There's simply no question, as Kurt Anderson asserts in this cover story in the current issue of The Atlantic, that Americans increasingly have become willing consumers of conspiracy theories, fake news and magical thinking.
What Anderson calls the "fantasy industrial complex" has seduced many Americans. Examples he cites: "A third of us believe not only that global warming is no big deal but that it's a hoax perpetrated by scientists, the government and journalists. A third believe that our earliest ancestors were humans just like us; that the government has, in league with the pharmaceutical industry, hidden evidence of natural cancer cures; that extraterrestrials have visited or are visiting Earth. Almost a quarter believe that vaccines cause autism, and that Donald Trump won the popular vote in 2016. A quarter believe that our previous president maybe or definitely was (or is?) the anti-Christ."
There's more. Much more. But that's a representative sampling of the spilth too many Americans accept as reality.
Anderson's piece is an adaptation of his book to be published shortly: Fantasyland: How American Went Haywire -- A 500-Year History. And it's well worth a read. But it has issues related to religion that I want to point to today.
The primary issue is that Anderson sometimes seems to lump all people of faith, but especially Christians, into one, as if everyone was a fundamentalist. And sometimes he's not careful about his assertions.
For instance, he notes that two-thirds of Americans "believe that the tale of creation in Genesis is the word of God." First, there are two tales of creation in Genesis, not one. Second, it is possible to believe that those creation tales are the "word of God" (with different understandings of what that might mean) without believing they tell a literal and historical story. In other words, the stories there can reveal something important about who God is even though the stories themselves are rooted in metaphor, myth and allegory.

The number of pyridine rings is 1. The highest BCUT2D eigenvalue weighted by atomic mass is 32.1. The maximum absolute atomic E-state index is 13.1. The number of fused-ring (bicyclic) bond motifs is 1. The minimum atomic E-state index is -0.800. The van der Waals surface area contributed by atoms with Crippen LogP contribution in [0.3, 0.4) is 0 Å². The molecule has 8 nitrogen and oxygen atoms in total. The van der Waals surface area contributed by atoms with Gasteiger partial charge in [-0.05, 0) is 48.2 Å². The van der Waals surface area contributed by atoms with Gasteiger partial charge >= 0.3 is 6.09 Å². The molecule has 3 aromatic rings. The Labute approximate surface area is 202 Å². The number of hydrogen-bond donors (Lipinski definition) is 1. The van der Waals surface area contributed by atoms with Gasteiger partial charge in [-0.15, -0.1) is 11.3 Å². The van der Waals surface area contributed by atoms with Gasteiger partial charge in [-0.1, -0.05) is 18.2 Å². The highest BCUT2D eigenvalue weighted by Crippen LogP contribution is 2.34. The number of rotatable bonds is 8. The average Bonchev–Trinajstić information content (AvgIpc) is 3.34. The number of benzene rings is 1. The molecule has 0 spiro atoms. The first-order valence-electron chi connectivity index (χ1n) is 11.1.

Now, it's true that sometimes Anderson calls the biblical literalists members of "extreme Christianities," implying there might be other kinds. But it's easy to lose track of non-literalist approaches to Christianity when he gives the literalists so much attention. As he notes, "Extreme religious and quasi-religious beliefs and practices, Christian and New Age and otherwise, didn't subside (in the 1970s), but grew and thrived -- and came to seem unexceptional.
Anderson's account describes the rise of the Rush Limbaughs and similar radio and TV gas bags full of misinformation, taking special note of the end of the so-called "Fairness Doctrine" on public airwaves. And he describes the early use of the internet to spread the sort of factual quackery we're experiencing today.
"In 1994," he writes, "the first modern spam message was sent, visible to everyone on Usenet: GLOBAL ALERT FOR ALL: JESUS IS COMING SOON."
I suppose none of what Anderson writes about religion should be surprising. The vast majority of Christians get little publicity. Media coverage of religion tends to focus on extremes and tends to quote the wackiest representatives of faith traditions, not the most rational.
But be assured that there are reasonable religious people in the world who, along with Anderson, bemoan the fact that we seem to have slipped as a culture into a world of magic thinking and crazy conspiracy theories. Healthy religion should condemn all of that while offering ways to find reliable information.
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WHAT COLONIALISM COST INDIA, PAKISTAN
Today marks 70 years since India achieved independence from Great Britain and since the country was partitioned into predominantly Hindu India and predominantly Muslim Pakistan. The Associated Press has done this helpful look back at some of the traumatic personal experiences of that time. And Raj Bhala, who teaches law at the University of Kansas, has written this Bloomberg piece focusing more on what partition has meant in terms of economics. It's pretty clear in hindsight that Indians and Pakistanis have paid an outrageously high price in the aftermath of colonialism.